The program has displayed early evidence of providing a benefit to the community through assisting Aboriginal families upon enrolment in preschool by building their capacity to navigate government systems to ensure documentation requirements are met, such as by registering for and obtaining birth certificates; communicating with families and linking them with specialist services including Allied Health; sharing information with local families and agencies about the high quality early childhood education services KU offers; providing direct contacts and assisting to reduce barriers affecting positive engagement; providing support, cultural advice and guidance to KU staff to build capacity to deliver culturally informed early childhood educational programs and more.
The Community Cultural Coordinator is proving to be an invaluable resource to both KU and the community as KU continues to develop an understanding and appreciation of the importance of employing local Aboriginal peoples, promoting and advocating for the self-determination of Aboriginal and Torres Strait Islander peoples, and the importance of local community-led programs. KU recognises the benefits this long-term role will bring to children’s early education experiences and outcomes for Closing the Gap in educational opportunities. It will also help us to understand how we can adapt similar programs in other areas KU operates.
Over the last two years, the KU Marcia Burgess Foundation has invested almost $80,000 into the provision of Sound Amplification Systems (SAS), including donating 10 SAS units to Specialist Equipment Libraries in NSW and Victoria in 2021.
SAS units amplify teachers’ voices, making it easier for children to hear their teachers and friends more clearly, thereby reducing distractions and improving their attentiveness.
Aboriginal and Torres Strait Islander children and young people diagnosed with otitis media, an inflammatory disease of the middle ear, or needing auditory assistance will be supported by the units, enabling them to hear more clearly and enhancing their educational and social success.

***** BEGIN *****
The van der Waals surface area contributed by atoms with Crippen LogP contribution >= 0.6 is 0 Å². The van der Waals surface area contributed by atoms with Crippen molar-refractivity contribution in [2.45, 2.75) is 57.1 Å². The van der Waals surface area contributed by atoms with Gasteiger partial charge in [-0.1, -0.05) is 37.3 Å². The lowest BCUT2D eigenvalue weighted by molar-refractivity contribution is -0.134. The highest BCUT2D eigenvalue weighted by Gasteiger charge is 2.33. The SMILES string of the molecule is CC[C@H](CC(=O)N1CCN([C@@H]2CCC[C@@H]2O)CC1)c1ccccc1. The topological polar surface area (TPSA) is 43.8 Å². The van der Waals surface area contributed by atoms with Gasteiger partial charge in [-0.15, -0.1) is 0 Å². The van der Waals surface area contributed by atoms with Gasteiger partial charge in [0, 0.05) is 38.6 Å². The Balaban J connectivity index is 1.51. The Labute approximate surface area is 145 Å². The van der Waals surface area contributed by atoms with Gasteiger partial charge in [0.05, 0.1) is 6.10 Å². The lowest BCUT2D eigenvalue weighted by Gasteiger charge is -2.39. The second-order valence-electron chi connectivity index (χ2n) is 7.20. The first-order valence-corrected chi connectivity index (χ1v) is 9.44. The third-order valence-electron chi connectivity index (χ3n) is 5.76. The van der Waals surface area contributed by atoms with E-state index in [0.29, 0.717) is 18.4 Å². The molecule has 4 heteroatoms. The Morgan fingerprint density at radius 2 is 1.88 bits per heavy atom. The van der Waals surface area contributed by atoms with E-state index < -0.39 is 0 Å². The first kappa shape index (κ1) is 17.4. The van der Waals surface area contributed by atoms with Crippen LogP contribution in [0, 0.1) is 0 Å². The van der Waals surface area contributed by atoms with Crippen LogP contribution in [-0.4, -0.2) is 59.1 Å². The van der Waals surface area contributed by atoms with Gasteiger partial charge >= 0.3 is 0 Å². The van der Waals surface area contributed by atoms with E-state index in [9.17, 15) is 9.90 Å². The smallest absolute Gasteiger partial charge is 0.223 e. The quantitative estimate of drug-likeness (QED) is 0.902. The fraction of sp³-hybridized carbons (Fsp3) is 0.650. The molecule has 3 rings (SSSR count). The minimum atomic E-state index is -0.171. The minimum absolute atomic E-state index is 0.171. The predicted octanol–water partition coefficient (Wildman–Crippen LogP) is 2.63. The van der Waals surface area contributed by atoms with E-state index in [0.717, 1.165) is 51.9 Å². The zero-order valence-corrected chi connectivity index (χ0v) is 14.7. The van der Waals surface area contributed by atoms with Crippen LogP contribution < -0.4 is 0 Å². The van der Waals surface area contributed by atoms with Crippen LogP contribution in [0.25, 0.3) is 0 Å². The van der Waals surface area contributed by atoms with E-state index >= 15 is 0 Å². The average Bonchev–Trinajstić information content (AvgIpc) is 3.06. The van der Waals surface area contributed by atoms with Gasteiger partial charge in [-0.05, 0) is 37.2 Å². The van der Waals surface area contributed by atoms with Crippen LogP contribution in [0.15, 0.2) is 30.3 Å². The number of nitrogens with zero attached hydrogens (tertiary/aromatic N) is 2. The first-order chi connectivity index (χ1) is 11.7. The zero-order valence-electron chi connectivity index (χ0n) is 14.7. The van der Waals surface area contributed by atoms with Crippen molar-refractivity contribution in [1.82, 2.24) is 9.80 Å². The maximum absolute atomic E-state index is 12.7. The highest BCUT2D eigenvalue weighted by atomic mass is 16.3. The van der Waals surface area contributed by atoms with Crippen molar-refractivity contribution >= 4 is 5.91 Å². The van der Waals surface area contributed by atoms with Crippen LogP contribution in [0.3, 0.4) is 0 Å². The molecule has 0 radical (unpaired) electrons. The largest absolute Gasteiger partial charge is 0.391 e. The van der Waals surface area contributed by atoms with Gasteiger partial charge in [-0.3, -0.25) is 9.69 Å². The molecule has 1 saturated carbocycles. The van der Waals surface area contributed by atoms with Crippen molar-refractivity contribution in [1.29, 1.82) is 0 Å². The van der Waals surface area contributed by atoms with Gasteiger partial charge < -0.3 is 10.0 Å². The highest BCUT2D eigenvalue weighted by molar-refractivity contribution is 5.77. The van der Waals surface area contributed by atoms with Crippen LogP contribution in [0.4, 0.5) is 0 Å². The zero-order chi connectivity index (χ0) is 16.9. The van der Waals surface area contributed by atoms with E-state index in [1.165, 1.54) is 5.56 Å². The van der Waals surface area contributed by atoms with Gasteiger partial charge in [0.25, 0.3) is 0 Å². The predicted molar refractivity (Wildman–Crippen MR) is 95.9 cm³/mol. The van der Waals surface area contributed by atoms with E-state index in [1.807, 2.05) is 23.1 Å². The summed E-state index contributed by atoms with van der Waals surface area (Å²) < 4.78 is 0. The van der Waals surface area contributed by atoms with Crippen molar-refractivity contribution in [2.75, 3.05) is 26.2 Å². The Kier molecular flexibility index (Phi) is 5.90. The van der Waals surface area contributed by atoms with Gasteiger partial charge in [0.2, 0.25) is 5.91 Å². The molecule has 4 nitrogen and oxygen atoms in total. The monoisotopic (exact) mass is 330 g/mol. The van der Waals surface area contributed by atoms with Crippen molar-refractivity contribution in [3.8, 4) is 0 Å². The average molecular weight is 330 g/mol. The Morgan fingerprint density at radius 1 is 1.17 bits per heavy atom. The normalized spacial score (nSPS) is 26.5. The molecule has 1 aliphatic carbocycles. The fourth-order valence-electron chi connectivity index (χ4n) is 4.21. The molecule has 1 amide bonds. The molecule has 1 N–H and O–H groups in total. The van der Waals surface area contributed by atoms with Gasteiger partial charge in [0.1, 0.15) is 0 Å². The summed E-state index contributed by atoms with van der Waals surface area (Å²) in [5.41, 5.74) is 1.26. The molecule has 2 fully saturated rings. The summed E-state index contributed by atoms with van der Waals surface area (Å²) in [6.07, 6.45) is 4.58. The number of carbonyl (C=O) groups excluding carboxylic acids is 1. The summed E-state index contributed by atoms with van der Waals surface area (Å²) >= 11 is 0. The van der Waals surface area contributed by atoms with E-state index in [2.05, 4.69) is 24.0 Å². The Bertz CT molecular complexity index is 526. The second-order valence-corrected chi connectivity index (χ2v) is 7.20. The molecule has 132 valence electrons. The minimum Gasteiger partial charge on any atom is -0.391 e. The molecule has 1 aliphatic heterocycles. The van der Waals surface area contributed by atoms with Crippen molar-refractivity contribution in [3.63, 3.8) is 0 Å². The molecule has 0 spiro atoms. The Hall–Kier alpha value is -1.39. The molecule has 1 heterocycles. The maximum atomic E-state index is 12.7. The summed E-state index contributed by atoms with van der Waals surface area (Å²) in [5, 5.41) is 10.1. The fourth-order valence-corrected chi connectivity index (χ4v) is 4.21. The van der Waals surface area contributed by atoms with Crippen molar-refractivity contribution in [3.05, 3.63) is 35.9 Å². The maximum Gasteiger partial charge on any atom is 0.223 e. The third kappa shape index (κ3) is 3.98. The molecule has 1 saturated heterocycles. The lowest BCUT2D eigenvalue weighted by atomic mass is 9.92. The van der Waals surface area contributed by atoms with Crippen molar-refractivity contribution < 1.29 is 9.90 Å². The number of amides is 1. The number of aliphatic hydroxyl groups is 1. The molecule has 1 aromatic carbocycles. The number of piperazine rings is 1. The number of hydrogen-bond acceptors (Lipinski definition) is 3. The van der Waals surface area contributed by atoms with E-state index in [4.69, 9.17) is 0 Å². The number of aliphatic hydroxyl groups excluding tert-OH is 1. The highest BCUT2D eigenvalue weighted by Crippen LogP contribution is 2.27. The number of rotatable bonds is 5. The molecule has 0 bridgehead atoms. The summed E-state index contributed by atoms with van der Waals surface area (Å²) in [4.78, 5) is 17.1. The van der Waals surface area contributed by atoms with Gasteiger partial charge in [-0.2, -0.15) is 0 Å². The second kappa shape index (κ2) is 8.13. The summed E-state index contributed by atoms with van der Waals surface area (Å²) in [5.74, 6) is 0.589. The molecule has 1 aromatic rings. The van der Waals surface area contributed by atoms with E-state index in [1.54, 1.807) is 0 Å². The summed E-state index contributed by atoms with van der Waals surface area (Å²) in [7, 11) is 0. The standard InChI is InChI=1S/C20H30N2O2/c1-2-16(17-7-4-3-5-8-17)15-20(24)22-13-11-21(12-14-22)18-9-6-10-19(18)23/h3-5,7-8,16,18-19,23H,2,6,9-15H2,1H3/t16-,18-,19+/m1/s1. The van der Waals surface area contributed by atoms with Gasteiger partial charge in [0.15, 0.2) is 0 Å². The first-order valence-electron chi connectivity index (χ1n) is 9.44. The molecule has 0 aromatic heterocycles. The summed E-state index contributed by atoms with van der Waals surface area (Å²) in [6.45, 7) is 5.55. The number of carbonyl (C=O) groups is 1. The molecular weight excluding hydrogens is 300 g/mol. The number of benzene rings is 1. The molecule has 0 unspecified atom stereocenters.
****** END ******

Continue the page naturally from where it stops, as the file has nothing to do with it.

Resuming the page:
“We love the system. The children are responding to it well and we use it anytime we are inside due to the amount of children with hearing difficulties. It certainly makes the educators’ voices clearer and the children take more notice. We have up to 30 children in the room and it can get really noisy at times.” – Gowrie Inclusion Agency.
The five-part Food for Life video series was funded by the KU Marcia Burgess Foundation, adapted from a breakfast and family engagement program previously piloted within KU. Food for Life was developed as a resource to offer practical, affordable and nutritional advice to KU families.
The presenter of the video series, Charlotte Patterson, a nutritionist and chef, provides practical ideas and information to families that will help young children develop an interest in fresh, seasonal foods and support and encourage the regular eating of a variety of nutritious foods every day. The series includes videos on nutritional foods for children, meal preparation, breakfast nutrition, lunch box ideas and snacks for children.
A total of 41 parents, including families from KU’s social impact services, attended the first round of the video series (August - December 2021), viewing the videos a total of 226 times. The ‘Healthy Lunch Box Ideas’ video was the most appealing session for families, followed by ‘Exploring Nutritional Food Options’. KU’s Business Development and Learning and Development teams are currently in the process of rolling out the second round of the video series in Q1 2022.